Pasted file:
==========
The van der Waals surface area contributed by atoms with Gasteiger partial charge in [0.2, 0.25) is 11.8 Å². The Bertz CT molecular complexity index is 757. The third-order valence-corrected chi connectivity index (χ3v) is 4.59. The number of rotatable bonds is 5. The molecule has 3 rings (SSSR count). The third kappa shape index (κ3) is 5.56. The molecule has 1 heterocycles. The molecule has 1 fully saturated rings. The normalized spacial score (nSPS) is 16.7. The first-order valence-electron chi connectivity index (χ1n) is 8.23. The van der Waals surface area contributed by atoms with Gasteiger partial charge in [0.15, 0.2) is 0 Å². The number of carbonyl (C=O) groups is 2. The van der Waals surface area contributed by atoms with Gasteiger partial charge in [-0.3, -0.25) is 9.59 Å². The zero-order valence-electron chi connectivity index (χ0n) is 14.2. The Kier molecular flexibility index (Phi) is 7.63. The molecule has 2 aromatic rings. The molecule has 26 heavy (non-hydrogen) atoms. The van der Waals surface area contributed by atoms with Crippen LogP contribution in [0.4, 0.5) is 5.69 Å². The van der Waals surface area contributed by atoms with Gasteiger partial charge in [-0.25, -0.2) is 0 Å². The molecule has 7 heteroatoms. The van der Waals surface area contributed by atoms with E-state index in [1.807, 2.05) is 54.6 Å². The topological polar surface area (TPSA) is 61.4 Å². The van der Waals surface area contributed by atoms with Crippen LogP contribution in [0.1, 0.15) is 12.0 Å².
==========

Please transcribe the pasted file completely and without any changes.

The van der Waals surface area contributed by atoms with Gasteiger partial charge in [0.2, 0.25) is 11.8 Å². The Bertz CT molecular complexity index is 757. The third-order valence-corrected chi connectivity index (χ3v) is 4.59. The number of rotatable bonds is 5. The molecule has 3 rings (SSSR count). The third kappa shape index (κ3) is 5.56. The molecule has 1 heterocycles. The molecule has 1 fully saturated rings. The normalized spacial score (nSPS) is 16.7. The first-order valence-electron chi connectivity index (χ1n) is 8.23. The van der Waals surface area contributed by atoms with Gasteiger partial charge in [0.15, 0.2) is 0 Å². The number of carbonyl (C=O) groups is 2. The van der Waals surface area contributed by atoms with Gasteiger partial charge in [-0.3, -0.25) is 9.59 Å². The zero-order valence-electron chi connectivity index (χ0n) is 14.2. The Kier molecular flexibility index (Phi) is 7.63. The molecule has 2 aromatic rings. The molecule has 26 heavy (non-hydrogen) atoms. The van der Waals surface area contributed by atoms with Crippen LogP contribution in [0.4, 0.5) is 5.69 Å². The van der Waals surface area contributed by atoms with Gasteiger partial charge in [-0.25, -0.2) is 0 Å². The molecule has 7 heteroatoms. The van der Waals surface area contributed by atoms with E-state index in [1.807, 2.05) is 54.6 Å². The topological polar surface area (TPSA) is 61.4 Å². The van der Waals surface area contributed by atoms with Crippen LogP contribution in [0.1, 0.15) is 12.0 Å².